Jaedia set a challenge. I liked the idea.
She remembered the first time she’d visited Stormwind. How she’d shivered once they’d left the busy, noisy harbour, and walked up the steps. Everywhere was grey and cold, sharp straight angles. There was little green to be seen. She’d felt uncomfortably disconnected from the land. And she’d been so naive. Everything had been so new to her. She took comfort in having a fellow Night Elf by her side, he was undoubtedly feeling similar feelings. And had he not been there, she’d have been tempted to flee back to the boat, back home.
They’d walked through the streets, being jostled now and again, and she tried to make herself as small as she could, trying not to be noticed. In truth she wouldn’t have been, there was such a mix of people and races. And noise. There’d been so much noise. From the yells of traders, guards shouting, people all over the place adding to the inane babble.
They made their way through the streets, stopping at signposts, trying to work out where they should head. They’d been given the name of an inn there, nothing big, nothing expensive, but convenient, but trying to find it was difficult. Pausing at a signpost, they’d been told to move on by an impatient guard. They did so, without question.
Somehow they stumbled into the park. She breathed in deeply, savouring the smell of the green, of the earth, and listening to the sparse birdsong. It gave her a little more courage, that in a place such as Stormwind, nature could still be a part of life. Although, she wondered, why did they need to wall it in? Were they afraid of it? It was no matter though, she knew that if she’d have to spend any time in this strange place, she would spend as much of it as she could here.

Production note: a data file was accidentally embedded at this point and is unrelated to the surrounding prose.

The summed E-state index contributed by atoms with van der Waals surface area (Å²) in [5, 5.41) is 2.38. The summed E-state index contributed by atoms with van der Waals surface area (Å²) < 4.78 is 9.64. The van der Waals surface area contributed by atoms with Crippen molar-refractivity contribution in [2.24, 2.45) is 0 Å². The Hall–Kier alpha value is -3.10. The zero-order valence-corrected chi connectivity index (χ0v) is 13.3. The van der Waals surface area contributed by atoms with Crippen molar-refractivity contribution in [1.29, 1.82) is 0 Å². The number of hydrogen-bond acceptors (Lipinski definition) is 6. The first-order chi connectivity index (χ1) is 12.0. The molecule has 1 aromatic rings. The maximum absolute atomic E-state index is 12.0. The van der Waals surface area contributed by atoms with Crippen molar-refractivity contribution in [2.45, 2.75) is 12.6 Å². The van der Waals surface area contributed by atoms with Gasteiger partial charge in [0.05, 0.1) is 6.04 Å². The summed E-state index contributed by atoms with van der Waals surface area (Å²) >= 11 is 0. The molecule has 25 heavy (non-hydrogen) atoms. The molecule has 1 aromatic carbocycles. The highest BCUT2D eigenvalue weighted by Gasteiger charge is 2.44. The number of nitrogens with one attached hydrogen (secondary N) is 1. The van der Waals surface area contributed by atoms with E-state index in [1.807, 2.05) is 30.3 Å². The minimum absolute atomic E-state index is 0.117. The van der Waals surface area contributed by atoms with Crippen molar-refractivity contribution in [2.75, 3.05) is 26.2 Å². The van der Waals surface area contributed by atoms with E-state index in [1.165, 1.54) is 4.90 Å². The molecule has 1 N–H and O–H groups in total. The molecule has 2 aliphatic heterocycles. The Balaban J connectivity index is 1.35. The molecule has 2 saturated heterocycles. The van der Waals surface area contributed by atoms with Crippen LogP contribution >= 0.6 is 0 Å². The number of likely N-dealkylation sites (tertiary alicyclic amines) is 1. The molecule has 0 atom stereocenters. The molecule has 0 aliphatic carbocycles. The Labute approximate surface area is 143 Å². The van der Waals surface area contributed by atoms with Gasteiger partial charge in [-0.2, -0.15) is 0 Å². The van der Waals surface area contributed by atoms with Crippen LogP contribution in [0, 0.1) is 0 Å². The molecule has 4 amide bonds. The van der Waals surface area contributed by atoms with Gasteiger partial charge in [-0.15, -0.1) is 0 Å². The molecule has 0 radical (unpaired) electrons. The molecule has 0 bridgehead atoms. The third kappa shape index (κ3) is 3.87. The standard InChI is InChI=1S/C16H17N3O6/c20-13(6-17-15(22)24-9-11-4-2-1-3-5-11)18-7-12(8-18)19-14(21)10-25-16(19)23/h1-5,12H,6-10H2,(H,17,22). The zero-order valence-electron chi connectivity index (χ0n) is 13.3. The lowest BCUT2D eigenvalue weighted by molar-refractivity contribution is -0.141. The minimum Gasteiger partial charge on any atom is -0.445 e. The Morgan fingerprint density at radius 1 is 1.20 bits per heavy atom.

She nodded acknowledgement to the druid stood there. He was obviously of high rank, and she knew it would be best to make his acquaintance at some point. He narrowed his eyes, and after a moment nodded curtly back. Yes, he could have chosen to ignore her, a female, following the druid’s path, but he was a druid in a city. She wondered if he felt as estranged as she did.
“Come,” whispered her companion, “we still need to find that inn. We can come back here. I prefer it too.” She sighed and after a few false turns they found themselves in the trade district, a mish mash of languages, of smells – some heady, some foul, and a top note of many, many armpits – and outfits. And lack of outfits. Each of her senses were being battered. Nothing about this city was subtle.
They found the inn. She let him deal with the fine details, she simply wanted to hide away from it all by now. She hoped she’d be able to cope with city life better in the morning, once she’d had some rest.
Sleep didn’t come easily. The room stank of candlewax, stale beer, and a strange sweet scent designed to mask the odours of previous occupants. There were harsh sounds from the street, she thought there was fighting at one point. She missed the rustling of the leaves….the gentle sound of flowing water. She gave up on sleep. She rose from her uncomfortable pallet, and glanced out of the tiny window. It was almost sunrise now. Golden rays began to melt the chill of the stone, to soften the angles and to bring warmth to the city.
And strangely she found herself warming to the city in turn. She still might find it alien, and long for her green homeland. But there was a certain beauty to be found here. If only one would look.
And for the first time since they’d landed in this big puzzling city, she smiled…